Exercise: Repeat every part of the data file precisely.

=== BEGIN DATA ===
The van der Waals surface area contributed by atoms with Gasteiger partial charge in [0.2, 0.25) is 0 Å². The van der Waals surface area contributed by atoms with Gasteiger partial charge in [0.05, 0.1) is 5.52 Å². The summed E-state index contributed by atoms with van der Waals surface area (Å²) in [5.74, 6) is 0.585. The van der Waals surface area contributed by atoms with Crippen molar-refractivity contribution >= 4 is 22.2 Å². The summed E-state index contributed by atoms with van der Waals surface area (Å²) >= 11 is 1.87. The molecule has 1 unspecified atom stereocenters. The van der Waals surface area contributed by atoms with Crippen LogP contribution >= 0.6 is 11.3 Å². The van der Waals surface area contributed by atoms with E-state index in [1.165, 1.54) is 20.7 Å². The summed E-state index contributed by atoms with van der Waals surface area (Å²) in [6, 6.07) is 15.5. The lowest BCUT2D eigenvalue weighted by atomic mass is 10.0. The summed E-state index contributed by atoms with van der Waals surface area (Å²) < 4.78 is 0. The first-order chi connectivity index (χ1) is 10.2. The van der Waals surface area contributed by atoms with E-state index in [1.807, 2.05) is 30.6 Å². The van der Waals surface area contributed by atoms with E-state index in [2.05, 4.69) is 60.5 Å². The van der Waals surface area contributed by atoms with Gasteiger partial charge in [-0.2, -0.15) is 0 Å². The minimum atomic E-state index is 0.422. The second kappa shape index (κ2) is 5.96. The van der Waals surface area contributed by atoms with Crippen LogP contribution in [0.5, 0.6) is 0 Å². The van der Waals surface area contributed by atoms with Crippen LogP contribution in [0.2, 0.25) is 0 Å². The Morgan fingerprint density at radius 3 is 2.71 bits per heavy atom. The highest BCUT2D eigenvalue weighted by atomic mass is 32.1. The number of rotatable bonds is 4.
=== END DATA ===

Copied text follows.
The van der Waals surface area contributed by atoms with Gasteiger partial charge in [0.2, 0.25) is 0 Å². The van der Waals surface area contributed by atoms with Gasteiger partial charge in [0.05, 0.1) is 5.52 Å². The summed E-state index contributed by atoms with van der Waals surface area (Å²) in [5.74, 6) is 0.585. The van der Waals surface area contributed by atoms with Crippen molar-refractivity contribution >= 4 is 22.2 Å². The summed E-state index contributed by atoms with van der Waals surface area (Å²) >= 11 is 1.87. The molecule has 1 unspecified atom stereocenters. The van der Waals surface area contributed by atoms with Crippen LogP contribution >= 0.6 is 11.3 Å². The van der Waals surface area contributed by atoms with E-state index in [1.165, 1.54) is 20.7 Å². The summed E-state index contributed by atoms with van der Waals surface area (Å²) in [6, 6.07) is 15.5. The lowest BCUT2D eigenvalue weighted by atomic mass is 10.0. The summed E-state index contributed by atoms with van der Waals surface area (Å²) < 4.78 is 0. The first-order chi connectivity index (χ1) is 10.2. The van der Waals surface area contributed by atoms with E-state index in [1.807, 2.05) is 30.6 Å². The van der Waals surface area contributed by atoms with E-state index in [2.05, 4.69) is 60.5 Å². The van der Waals surface area contributed by atoms with Gasteiger partial charge in [-0.2, -0.15) is 0 Å². The minimum atomic E-state index is 0.422. The second kappa shape index (κ2) is 5.96. The van der Waals surface area contributed by atoms with Crippen LogP contribution in [0.5, 0.6) is 0 Å². The van der Waals surface area contributed by atoms with Crippen LogP contribution in [0.2, 0.25) is 0 Å². The Morgan fingerprint density at radius 3 is 2.71 bits per heavy atom. The highest BCUT2D eigenvalue weighted by atomic mass is 32.1. The number of rotatable bonds is 4.